For nearly a decade, Ford has been the top-selling brand in North America. In the first quarter of 2019, they had a 62% increase in Ford Expedition sales and a 10% increase in Lincoln Navigator. We’re only in January, but we have a feeling this pattern is going to continue.
We at Mid Island Collision Center feel it’s critical for auto body shops to be aware of what different car manufacturers, like Ford, say about repairing their vehicles. We do this so you feel more confident getting your car repaired because we are listening to what the manufacturer tells us how to properly repair your vehicle.
If you own a 2019 Ford Expedition or Lincoln Navigator, listen up. Ford, like all car manufacturers, have required OEM repair procedures to ensure your car is repaired exactly the way it should. There’s no shortcut to proper collision repair, which is why it’s critical for a body shop to follow these repair procedures that have your safety as the number one priority. There was also a recent video from I-CAR 360 was released highlighting various repair procedures on both models, which can ultimately mean the difference between a safe and correct repair versus one that could put your life at risk.
The 2019 Lincoln Navigator and Ford Expedition are aluminum vehicles. A few years ago Ford revolutionized light-duty pickup truck construction by building the industry’s first all-aluminum truck body. Now the aluminum construction has expanded into the large SUV segment of their lineup. This is very important to note because aluminum is repaired differently than steel and not every auto body shop is equipped with the tools or training to repair an all-aluminum vehicle.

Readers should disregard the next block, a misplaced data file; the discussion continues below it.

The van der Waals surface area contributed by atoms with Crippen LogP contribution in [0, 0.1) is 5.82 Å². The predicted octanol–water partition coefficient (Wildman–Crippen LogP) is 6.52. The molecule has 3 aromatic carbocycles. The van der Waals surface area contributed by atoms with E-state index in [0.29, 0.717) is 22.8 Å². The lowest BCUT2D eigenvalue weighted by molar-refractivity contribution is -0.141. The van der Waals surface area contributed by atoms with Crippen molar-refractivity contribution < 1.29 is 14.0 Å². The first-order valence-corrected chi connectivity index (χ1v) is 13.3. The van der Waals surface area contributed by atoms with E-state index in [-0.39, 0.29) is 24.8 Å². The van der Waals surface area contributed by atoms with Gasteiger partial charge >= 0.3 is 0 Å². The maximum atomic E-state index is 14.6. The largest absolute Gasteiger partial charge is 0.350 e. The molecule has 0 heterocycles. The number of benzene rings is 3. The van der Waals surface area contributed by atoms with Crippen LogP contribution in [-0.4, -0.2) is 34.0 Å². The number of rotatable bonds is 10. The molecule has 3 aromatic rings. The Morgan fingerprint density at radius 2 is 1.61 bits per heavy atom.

This also means that Ford and Lincoln insist their repairs are done in a particular way that is different than the way they left the factory.
Why does this matter to you?
Every autobody shop and every technician has a choice when repairing a car. They can take an extra hour and look up the proper repair procedure from the manufacturer, or they can look at how the vehicle was constructed and try and guess how to make the repair look like it was a factory installation. A few years ago, this was standard practice. But now, the manufacturers are saying that in some instances the way you fix them is different from the way we built them, and it is a safety reason that is done that way. Technicians are not engineers, the manufacturers are. The reason for pointing this information out to you is so that you are made aware that not every shop performs repair the same way.
We at Mid Island Collision Center are always researching what the manufacturer recommends so that we can provide you with the safest, most up to date repair possible. This is the difference between a shop following OEM repair procedures and taking your car to a body shop that performs a “one size fits all” repair on your vehicle.
What does Ford say about repairing the Ford Expedition and Lincoln Navigator?